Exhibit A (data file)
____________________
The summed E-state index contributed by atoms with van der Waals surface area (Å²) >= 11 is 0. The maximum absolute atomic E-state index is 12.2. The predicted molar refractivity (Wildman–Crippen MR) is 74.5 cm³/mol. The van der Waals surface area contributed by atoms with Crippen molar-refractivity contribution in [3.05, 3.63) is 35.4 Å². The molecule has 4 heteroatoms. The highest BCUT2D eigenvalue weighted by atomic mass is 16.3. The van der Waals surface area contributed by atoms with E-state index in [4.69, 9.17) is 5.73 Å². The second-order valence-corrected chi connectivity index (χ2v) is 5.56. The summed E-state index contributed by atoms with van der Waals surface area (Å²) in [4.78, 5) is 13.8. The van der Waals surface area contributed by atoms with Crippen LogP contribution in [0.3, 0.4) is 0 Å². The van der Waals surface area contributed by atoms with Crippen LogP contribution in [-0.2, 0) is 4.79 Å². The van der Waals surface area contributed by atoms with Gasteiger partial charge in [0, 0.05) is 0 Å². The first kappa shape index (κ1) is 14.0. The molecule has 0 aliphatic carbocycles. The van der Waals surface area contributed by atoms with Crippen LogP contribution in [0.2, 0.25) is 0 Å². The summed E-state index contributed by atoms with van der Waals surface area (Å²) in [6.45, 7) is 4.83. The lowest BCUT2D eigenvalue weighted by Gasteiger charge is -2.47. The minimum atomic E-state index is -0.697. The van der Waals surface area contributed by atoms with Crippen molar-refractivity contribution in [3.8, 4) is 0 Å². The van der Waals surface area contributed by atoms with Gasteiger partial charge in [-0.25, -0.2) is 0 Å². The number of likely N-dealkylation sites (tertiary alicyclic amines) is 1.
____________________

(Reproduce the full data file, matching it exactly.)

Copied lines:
The summed E-state index contributed by atoms with van der Waals surface area (Å²) >= 11 is 0. The maximum absolute atomic E-state index is 12.2. The predicted molar refractivity (Wildman–Crippen MR) is 74.5 cm³/mol. The van der Waals surface area contributed by atoms with Crippen molar-refractivity contribution in [3.05, 3.63) is 35.4 Å². The molecule has 4 heteroatoms. The highest BCUT2D eigenvalue weighted by atomic mass is 16.3. The van der Waals surface area contributed by atoms with E-state index in [4.69, 9.17) is 5.73 Å². The second-order valence-corrected chi connectivity index (χ2v) is 5.56. The summed E-state index contributed by atoms with van der Waals surface area (Å²) in [4.78, 5) is 13.8. The van der Waals surface area contributed by atoms with Crippen LogP contribution in [0.3, 0.4) is 0 Å². The van der Waals surface area contributed by atoms with Crippen LogP contribution in [-0.2, 0) is 4.79 Å². The van der Waals surface area contributed by atoms with Gasteiger partial charge in [0, 0.05) is 0 Å². The first kappa shape index (κ1) is 14.0. The molecule has 0 aliphatic carbocycles. The van der Waals surface area contributed by atoms with Crippen LogP contribution in [0.2, 0.25) is 0 Å². The summed E-state index contributed by atoms with van der Waals surface area (Å²) in [6.45, 7) is 4.83. The lowest BCUT2D eigenvalue weighted by Gasteiger charge is -2.47. The minimum atomic E-state index is -0.697. The van der Waals surface area contributed by atoms with Crippen molar-refractivity contribution in [3.8, 4) is 0 Å². The van der Waals surface area contributed by atoms with Gasteiger partial charge in [-0.25, -0.2) is 0 Å². The number of likely N-dealkylation sites (tertiary alicyclic amines) is 1.